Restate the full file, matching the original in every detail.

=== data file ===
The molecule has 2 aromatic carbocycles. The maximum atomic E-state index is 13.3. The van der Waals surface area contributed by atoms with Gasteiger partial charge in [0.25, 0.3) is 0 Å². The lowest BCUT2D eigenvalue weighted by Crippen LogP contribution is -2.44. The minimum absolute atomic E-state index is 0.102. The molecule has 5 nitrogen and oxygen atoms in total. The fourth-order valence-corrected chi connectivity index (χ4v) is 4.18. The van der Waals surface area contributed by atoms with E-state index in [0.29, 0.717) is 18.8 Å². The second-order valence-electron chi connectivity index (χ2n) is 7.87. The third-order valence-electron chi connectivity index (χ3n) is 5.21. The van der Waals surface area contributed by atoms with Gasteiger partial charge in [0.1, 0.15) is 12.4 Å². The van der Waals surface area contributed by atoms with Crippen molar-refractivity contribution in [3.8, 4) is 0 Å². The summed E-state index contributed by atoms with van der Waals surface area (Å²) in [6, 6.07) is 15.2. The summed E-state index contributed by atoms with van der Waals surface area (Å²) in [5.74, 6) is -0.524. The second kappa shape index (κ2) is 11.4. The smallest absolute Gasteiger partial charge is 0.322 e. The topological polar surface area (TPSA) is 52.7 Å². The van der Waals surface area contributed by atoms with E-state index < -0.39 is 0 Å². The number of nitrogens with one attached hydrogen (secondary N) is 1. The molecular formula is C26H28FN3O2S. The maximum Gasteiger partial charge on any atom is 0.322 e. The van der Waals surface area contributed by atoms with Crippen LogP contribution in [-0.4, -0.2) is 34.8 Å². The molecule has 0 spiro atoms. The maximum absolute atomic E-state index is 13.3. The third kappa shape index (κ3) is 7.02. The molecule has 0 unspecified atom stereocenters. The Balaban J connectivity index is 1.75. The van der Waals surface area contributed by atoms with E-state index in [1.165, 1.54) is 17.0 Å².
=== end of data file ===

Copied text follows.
The molecule has 2 aromatic carbocycles. The maximum atomic E-state index is 13.3. The van der Waals surface area contributed by atoms with Gasteiger partial charge in [0.25, 0.3) is 0 Å². The lowest BCUT2D eigenvalue weighted by Crippen LogP contribution is -2.44. The minimum absolute atomic E-state index is 0.102. The molecule has 5 nitrogen and oxygen atoms in total. The fourth-order valence-corrected chi connectivity index (χ4v) is 4.18. The van der Waals surface area contributed by atoms with E-state index in [0.29, 0.717) is 18.8 Å². The second-order valence-electron chi connectivity index (χ2n) is 7.87. The third-order valence-electron chi connectivity index (χ3n) is 5.21. The van der Waals surface area contributed by atoms with Gasteiger partial charge in [0.1, 0.15) is 12.4 Å². The van der Waals surface area contributed by atoms with Crippen molar-refractivity contribution in [3.8, 4) is 0 Å². The summed E-state index contributed by atoms with van der Waals surface area (Å²) in [6, 6.07) is 15.2. The summed E-state index contributed by atoms with van der Waals surface area (Å²) in [5.74, 6) is -0.524. The second kappa shape index (κ2) is 11.4. The smallest absolute Gasteiger partial charge is 0.322 e. The topological polar surface area (TPSA) is 52.7 Å². The van der Waals surface area contributed by atoms with E-state index < -0.39 is 0 Å². The number of nitrogens with one attached hydrogen (secondary N) is 1. The molecular formula is C26H28FN3O2S. The maximum Gasteiger partial charge on any atom is 0.322 e. The van der Waals surface area contributed by atoms with Crippen LogP contribution in [-0.4, -0.2) is 34.8 Å². The molecule has 0 spiro atoms. The maximum absolute atomic E-state index is 13.3. The third kappa shape index (κ3) is 7.02. The molecule has 0 unspecified atom stereocenters. The Balaban J connectivity index is 1.75. The van der Waals surface area contributed by atoms with E-state index in [1.165, 1.54) is 17.0 Å².